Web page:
The SEO weight of image titles is debatable. I generally deem them a “nice to have” but certainly not a deal-breaker in the same way an image alt would be.
You can have title attributes on hyperlinks, too (actually, you can put titles on any HTML element if you really want to, as they’re global attributes, but generally they’re mainly used on links and images).
Whether or not you should have a title on a link depends on the link itself. If it is obvious from both the link anchor (that’s the text the link is on) and its surrounding copy/context where the link will lead, then a link title will actually reduce usability by being one more thing users have to look at. So in cases like that, leave it off.
Find out more about our <a href="http://www.example.com/menus/lunchtime">lunchtime menus</a> and see if you would like to try our new seafood range of pizzas.
On the other hand if it is not clear where the link is going, a title is pretty essential for accessibility. This could be because of poor anchor text – “click here” and “read more” are common offenders! Alternatively it could just be a bit ambiguous where the link goes. For example, a link on an author’s name at the bottom of a blog post could lead to more posts by the author or it could go to the author’s biography, but there would be no way to know which unless you clicked on it. That’s where a link title comes in.
Always delighted by digital challenges, <a href="http://www.example.com/bios/matt-delaforce" title="Author Biography for Matt Delaforce">Matt Delaforce</a> can be found outside work in the local pub or cycling between distant cities.
Always delighted by digital challenges, <a href="http://www.example.com/posts-author/matt-delaforce" title="More Posts By Matt Delaforce">Matt Delaforce</a> can be found outside work in the local pub or cycling between distant cities.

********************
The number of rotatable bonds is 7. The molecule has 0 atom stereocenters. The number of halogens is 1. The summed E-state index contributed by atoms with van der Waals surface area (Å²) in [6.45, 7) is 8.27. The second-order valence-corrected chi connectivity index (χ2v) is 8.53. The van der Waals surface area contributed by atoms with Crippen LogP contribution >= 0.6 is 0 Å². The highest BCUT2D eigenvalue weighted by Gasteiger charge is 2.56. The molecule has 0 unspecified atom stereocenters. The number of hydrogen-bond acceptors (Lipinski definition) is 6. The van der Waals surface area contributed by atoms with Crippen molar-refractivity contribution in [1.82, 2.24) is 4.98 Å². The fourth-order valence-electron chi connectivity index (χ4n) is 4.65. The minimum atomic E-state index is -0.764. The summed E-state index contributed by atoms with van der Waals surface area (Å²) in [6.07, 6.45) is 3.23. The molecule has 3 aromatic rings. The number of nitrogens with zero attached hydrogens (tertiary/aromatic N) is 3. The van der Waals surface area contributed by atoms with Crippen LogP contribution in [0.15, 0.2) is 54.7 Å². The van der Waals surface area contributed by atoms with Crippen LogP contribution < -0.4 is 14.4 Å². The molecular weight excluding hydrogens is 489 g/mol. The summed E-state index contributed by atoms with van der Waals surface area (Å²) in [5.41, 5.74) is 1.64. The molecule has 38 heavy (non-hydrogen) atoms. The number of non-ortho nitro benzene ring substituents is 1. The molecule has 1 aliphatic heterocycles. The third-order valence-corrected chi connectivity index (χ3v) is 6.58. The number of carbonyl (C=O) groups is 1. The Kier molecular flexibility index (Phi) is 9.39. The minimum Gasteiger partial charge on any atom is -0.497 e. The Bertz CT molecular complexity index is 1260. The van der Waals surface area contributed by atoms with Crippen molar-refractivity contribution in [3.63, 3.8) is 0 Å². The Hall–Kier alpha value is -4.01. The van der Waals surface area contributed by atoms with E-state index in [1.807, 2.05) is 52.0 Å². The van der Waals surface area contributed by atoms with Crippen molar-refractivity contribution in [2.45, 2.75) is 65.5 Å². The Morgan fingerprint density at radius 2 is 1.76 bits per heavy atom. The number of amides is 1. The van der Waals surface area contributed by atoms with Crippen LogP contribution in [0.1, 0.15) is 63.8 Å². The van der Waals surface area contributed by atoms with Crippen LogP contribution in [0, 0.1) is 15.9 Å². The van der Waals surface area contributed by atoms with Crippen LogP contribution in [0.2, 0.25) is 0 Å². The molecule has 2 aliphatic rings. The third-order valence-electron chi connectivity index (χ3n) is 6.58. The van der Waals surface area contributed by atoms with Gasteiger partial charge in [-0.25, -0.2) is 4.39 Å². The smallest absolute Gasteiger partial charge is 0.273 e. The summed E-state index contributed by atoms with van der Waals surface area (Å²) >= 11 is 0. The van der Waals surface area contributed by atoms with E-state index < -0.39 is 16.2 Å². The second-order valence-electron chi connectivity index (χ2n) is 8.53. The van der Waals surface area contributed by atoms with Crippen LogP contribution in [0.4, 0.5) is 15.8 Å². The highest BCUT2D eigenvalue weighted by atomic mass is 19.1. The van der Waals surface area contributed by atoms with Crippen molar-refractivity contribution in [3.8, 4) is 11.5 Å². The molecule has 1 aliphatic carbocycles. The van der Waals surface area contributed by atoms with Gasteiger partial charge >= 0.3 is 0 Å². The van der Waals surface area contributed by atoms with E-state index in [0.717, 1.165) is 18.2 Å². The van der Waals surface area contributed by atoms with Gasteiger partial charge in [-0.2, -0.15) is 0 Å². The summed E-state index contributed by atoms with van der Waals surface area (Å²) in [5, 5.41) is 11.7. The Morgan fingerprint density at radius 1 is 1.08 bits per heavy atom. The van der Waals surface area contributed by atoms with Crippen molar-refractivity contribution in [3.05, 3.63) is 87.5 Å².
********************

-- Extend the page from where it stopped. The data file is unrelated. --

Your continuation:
The SEO weight of a link title is debatable, but I’ve seen good results from including them on internal links where the anchor text is poor so generally consider them a nice to have.
Combining Images & Links
Of course a lot of sites do this – from basic buttons to big, impressive clickable visuals. The principle of including a title on the link here still holds (think of any image like a “read more” anchor that needs more definition), and of course you still need an image alt, but I’d recommend against including a title on the image as well – it is redundant since the link will enclose the image.
The reality of this situation is of course that if handling a large catalogue site, the chances are you’ll be autogenerating the majority of your titles and alts regardless of how their parent tags are combined. That’s unlikely to cause any significant issues, but ideally you’ll be able to tailor the title to the link and the alt to the image.
<a href="http://en.wikipedia.org/wiki/Big_ben" title="The Wikipedia page for Big Ben"> <img src="http://upload.wikimedia.org/wikipedia/commons/b/b5/Big_Ben_Clear_Skies.JPG" alt="The clock tower that houses the bell named Big Ben"/></a>
At the end of the day as long as you remember to include appropriate alts on your images you’re unlikely to be missing out on any big opportunities as far as onsite optimisation goes. But remember SEO is often a game of nuances, so why not take advantage of every possible opportunity you have on your website to get a little extra edge? That’s exactly where getting the right titles on your links and images can come in.